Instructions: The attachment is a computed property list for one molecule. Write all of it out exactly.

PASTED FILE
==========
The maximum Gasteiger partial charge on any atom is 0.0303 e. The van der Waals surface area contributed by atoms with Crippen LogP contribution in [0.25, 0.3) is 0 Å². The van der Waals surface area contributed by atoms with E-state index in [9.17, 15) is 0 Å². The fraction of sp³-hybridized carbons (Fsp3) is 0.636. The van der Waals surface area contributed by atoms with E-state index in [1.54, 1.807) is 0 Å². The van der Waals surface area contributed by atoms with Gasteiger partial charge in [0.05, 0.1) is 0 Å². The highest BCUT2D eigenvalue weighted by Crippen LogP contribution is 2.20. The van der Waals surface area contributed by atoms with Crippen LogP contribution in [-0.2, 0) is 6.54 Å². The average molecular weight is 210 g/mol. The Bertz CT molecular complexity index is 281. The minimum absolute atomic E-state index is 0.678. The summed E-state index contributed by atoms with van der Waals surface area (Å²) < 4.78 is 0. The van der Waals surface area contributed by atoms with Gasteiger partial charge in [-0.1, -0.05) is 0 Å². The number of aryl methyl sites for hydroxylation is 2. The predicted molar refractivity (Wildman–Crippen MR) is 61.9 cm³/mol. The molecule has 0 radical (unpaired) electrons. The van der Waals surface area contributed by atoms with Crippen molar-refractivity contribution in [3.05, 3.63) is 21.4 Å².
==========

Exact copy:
The maximum Gasteiger partial charge on any atom is 0.0303 e. The van der Waals surface area contributed by atoms with Crippen LogP contribution in [0.25, 0.3) is 0 Å². The van der Waals surface area contributed by atoms with E-state index in [9.17, 15) is 0 Å². The fraction of sp³-hybridized carbons (Fsp3) is 0.636. The van der Waals surface area contributed by atoms with E-state index in [1.54, 1.807) is 0 Å². The van der Waals surface area contributed by atoms with Gasteiger partial charge in [0.05, 0.1) is 0 Å². The highest BCUT2D eigenvalue weighted by Crippen LogP contribution is 2.20. The van der Waals surface area contributed by atoms with Crippen LogP contribution in [-0.2, 0) is 6.54 Å². The average molecular weight is 210 g/mol. The Bertz CT molecular complexity index is 281. The minimum absolute atomic E-state index is 0.678. The summed E-state index contributed by atoms with van der Waals surface area (Å²) < 4.78 is 0. The van der Waals surface area contributed by atoms with Gasteiger partial charge in [-0.1, -0.05) is 0 Å². The number of aryl methyl sites for hydroxylation is 2. The predicted molar refractivity (Wildman–Crippen MR) is 61.9 cm³/mol. The molecule has 0 radical (unpaired) electrons. The van der Waals surface area contributed by atoms with Crippen molar-refractivity contribution in [3.05, 3.63) is 21.4 Å².